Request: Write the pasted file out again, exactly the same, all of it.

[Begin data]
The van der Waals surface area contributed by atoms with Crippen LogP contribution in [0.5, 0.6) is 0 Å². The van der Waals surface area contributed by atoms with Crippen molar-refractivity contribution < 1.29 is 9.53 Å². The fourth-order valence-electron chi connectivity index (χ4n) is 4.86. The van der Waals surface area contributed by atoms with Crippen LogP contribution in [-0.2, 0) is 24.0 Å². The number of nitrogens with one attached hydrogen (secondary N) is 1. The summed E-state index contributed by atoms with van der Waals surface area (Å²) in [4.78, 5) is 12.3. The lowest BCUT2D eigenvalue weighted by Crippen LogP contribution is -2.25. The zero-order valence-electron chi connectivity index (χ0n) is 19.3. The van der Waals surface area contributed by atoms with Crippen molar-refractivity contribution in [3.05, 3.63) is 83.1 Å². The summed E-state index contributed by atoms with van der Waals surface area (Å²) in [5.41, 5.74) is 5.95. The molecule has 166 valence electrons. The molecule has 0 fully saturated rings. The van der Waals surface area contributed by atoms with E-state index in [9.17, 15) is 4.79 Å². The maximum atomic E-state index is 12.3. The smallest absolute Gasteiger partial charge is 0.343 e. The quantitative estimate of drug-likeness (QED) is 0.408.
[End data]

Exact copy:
The van der Waals surface area contributed by atoms with Crippen LogP contribution in [0.5, 0.6) is 0 Å². The van der Waals surface area contributed by atoms with Crippen molar-refractivity contribution < 1.29 is 9.53 Å². The fourth-order valence-electron chi connectivity index (χ4n) is 4.86. The van der Waals surface area contributed by atoms with Crippen LogP contribution in [-0.2, 0) is 24.0 Å². The number of nitrogens with one attached hydrogen (secondary N) is 1. The summed E-state index contributed by atoms with van der Waals surface area (Å²) in [4.78, 5) is 12.3. The lowest BCUT2D eigenvalue weighted by Crippen LogP contribution is -2.25. The zero-order valence-electron chi connectivity index (χ0n) is 19.3. The van der Waals surface area contributed by atoms with Crippen molar-refractivity contribution in [3.05, 3.63) is 83.1 Å². The summed E-state index contributed by atoms with van der Waals surface area (Å²) in [5.41, 5.74) is 5.95. The molecule has 166 valence electrons. The molecule has 0 fully saturated rings. The van der Waals surface area contributed by atoms with E-state index in [9.17, 15) is 4.79 Å². The maximum atomic E-state index is 12.3. The smallest absolute Gasteiger partial charge is 0.343 e. The quantitative estimate of drug-likeness (QED) is 0.408.